The governor’s race is heating up, but it’s not the only one in the March 20 primary that’s making headlines.
Incumbent Cook County Assessor Joe Berrios, who is facing accusations that he runs a regressive property tax system, is fighting to keep his job. The race likely narrowed Tuesday into a one-on-one, with Fritz Kaegi, a largely self-financed asset manager from Oak Park, taking on Berrios for the job.
Tax appeal attorney Andrea Raila had been in the race, but was kicked off the ballot late Monday by a Cook County election officer. This is the age-old game in state politics that keeps election attorneys in business: a campaign alleges that an opposing campaign has a problem with their petitions to get on the ballot – everything from fraudulent signatures to not having the right kind of binding. In this case, the official ruled that there was a “pattern of fraud” in some of the signatures and the process to notarize some of the petitions.
But Raila on Tuesday held a rally saying her campaign may challenge this ruling in court, and that her opponent Kaegi is engaged in political harassment to try and prevent a women from running.
“This is a travesty that they have tried to keep me off the ballot,” Raila said outside the Cook County election headquarters at 69 W. Washington St. “Kaegi doesn’t want to have a contest with the only woman running in this race in 85 years. Shame on Kaegi.”
Kaegi mentions that Raila in the past has donated to the Cook County Democratic Party, led by Berrios, and to Berrios’ daughter, who had been a state representative in the past, insinuating that perhaps Berrios is somehow connected to Raila. He said the election rules are in place for a reason.
“What the hearings examiner found was a great pattern of fraud,” Kaegi said. “We think that everyone should have to follow the rules, especially in an assessor’s office that has shown such a flagrant disregard for rules and ethics. Nobody’s above the law.”
In the middle of the controversy is Berrios, who faces tons of scrutiny for a recent investigation by the Chicago Tribune and ProPublica that detected a pattern of regressive property tax assessments, where poorer homeowners were paying higher property taxes and wealthier residents paying lower taxes. A one-on-one challenge may make it more difficult for him to be re-elected. Having Raila on the ballot might have split the anti-Berrios vote.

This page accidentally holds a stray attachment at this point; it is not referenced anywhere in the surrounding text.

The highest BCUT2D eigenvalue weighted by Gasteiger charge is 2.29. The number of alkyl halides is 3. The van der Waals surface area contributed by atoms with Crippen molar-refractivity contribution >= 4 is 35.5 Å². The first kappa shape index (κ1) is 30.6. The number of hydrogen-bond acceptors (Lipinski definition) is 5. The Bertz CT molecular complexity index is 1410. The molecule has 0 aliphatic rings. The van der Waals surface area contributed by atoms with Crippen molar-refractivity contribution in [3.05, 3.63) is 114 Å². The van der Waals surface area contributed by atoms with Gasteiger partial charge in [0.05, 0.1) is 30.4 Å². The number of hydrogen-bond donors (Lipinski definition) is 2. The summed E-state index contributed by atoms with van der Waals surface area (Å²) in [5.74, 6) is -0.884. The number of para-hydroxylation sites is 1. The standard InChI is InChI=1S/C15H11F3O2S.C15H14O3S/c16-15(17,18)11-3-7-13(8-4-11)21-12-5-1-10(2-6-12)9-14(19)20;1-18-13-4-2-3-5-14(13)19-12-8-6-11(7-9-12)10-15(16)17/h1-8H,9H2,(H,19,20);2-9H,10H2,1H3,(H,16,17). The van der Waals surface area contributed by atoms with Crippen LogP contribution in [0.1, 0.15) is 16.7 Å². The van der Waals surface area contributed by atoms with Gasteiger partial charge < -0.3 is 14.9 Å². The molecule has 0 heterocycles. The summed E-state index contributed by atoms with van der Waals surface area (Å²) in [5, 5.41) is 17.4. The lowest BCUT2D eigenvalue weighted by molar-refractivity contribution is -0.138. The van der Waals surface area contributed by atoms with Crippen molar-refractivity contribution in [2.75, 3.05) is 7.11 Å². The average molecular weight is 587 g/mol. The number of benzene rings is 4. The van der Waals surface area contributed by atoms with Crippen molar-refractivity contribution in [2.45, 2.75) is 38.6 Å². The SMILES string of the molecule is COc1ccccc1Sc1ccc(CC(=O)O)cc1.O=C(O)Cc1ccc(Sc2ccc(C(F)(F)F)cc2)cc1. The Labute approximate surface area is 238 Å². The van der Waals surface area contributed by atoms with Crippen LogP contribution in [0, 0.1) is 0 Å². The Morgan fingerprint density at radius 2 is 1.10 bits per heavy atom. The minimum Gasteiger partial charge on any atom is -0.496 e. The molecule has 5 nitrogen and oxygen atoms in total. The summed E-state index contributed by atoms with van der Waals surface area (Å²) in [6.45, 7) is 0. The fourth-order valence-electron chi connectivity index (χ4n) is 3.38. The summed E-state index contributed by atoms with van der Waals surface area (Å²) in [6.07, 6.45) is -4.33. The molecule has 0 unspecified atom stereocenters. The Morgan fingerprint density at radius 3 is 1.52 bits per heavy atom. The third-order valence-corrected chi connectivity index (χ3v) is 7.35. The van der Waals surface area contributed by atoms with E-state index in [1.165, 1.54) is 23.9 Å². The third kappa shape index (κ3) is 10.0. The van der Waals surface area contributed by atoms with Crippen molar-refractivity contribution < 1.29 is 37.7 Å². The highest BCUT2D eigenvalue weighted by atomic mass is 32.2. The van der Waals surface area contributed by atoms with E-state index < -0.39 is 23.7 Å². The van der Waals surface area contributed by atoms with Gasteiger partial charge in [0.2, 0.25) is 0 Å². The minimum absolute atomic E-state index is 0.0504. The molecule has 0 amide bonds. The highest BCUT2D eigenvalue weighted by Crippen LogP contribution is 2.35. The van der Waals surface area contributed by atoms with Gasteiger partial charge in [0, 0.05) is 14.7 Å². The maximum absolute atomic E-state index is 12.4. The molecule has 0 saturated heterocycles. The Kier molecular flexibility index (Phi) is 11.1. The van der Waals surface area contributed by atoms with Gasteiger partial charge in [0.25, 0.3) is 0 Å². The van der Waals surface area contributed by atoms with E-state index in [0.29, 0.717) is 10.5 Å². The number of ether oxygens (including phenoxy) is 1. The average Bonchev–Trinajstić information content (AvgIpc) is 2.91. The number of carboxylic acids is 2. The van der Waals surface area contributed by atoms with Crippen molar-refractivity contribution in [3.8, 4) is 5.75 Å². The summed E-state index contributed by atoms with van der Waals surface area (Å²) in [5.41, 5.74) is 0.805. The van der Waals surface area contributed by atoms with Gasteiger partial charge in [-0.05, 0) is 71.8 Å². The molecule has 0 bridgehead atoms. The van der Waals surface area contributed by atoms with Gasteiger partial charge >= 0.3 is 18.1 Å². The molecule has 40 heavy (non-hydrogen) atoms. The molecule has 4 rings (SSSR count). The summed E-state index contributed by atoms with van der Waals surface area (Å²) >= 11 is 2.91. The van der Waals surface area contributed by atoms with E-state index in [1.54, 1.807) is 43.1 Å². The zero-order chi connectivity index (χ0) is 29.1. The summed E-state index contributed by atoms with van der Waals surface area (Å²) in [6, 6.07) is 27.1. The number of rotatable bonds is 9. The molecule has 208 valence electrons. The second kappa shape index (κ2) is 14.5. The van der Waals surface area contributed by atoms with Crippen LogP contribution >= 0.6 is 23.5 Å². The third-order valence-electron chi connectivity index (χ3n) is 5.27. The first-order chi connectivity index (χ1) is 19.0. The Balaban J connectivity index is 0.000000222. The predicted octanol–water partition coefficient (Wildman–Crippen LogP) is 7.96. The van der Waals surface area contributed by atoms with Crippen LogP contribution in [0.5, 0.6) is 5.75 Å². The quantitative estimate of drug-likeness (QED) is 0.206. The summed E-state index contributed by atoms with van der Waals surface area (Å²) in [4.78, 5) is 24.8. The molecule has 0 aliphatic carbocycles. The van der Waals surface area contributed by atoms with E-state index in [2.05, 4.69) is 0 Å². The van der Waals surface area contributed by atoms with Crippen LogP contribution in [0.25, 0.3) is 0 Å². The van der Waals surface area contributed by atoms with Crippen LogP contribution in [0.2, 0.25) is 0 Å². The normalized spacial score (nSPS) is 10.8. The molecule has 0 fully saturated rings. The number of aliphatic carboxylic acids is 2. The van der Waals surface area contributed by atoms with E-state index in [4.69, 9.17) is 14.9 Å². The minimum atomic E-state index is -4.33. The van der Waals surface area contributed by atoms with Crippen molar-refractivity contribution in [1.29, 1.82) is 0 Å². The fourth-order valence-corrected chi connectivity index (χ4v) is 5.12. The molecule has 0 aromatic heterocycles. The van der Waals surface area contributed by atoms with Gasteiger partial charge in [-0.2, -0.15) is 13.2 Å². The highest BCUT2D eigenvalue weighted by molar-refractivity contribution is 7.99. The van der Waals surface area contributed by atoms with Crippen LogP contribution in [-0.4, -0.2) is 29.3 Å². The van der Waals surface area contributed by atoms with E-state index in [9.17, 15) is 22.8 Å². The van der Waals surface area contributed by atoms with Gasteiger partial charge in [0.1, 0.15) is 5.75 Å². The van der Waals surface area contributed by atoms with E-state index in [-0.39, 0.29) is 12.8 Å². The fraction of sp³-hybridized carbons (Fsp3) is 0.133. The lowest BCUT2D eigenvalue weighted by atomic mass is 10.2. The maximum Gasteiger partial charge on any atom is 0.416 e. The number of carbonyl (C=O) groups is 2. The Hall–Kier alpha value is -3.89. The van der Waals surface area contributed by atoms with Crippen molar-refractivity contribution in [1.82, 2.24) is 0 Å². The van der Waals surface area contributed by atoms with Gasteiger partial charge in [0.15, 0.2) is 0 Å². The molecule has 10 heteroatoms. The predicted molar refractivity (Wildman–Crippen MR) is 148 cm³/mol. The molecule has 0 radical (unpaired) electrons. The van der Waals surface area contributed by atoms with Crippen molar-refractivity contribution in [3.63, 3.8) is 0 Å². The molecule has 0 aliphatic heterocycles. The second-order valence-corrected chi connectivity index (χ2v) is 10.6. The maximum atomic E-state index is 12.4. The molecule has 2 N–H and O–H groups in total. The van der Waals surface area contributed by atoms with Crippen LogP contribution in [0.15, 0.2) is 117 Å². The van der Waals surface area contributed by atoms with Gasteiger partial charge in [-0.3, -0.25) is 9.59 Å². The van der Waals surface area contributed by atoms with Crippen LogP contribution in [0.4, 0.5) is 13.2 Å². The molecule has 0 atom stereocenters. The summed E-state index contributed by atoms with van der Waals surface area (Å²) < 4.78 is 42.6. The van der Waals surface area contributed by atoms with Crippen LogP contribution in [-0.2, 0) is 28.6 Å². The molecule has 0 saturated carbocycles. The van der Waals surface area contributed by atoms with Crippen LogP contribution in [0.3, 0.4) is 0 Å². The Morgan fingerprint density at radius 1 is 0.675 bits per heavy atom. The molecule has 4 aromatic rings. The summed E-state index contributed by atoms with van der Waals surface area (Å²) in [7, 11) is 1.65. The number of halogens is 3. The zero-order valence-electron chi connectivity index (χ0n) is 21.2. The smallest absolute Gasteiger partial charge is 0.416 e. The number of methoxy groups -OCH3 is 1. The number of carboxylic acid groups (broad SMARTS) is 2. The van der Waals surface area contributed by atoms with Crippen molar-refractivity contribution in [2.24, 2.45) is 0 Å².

Berrios refused to address either candidate Tuesday, but his campaign manager issued this statement:
“Assessor Joseph Berrios has been working to fix the system he inherited. During Berrios’ tenure, he has transformed the Assessor’s office by saving Cook County taxpayers tens of millions of dollars every year by completing the assessment cycle on time even with major reductions in staff – something that did not happen in the last 34 years under previous assessors. On-time tax bills ensure that school districts, municipalities, and other taxing bodies receive revenue on schedule and do not have to borrow money to meet budget. By eliminating that borrowing, $5 million to $6 million of countywide would-be monthly interest is saved which is passed on to taxpayers. To better inform communities about the appeal process without the need for an attorney the Assessor’s Office has increased community outreach seminars, workshops, and appearances to over 280 annually.”
Berrios on Tuesday also picked up the endorsement of the Chicago Federation of Labor.
Follow Paris Schutz on Twitter: @paschutz
Feb. 1: Is an independent review of the Cook County assessment process just a political cover for embattled Assessor Joe Berrios?
Dec. 19: A government watchdog group is calling for oversight of Cook County Assessor Joe Berrios and the way his office assesses property values.
Dec. 11: Republican Gov. Bruce Rauner on Monday demanded with heated rhetoric that Cook County Assessor Joe Berrios step down—a call that Berrios, a Democrat, not only refused to heed, but fired back at Rauner.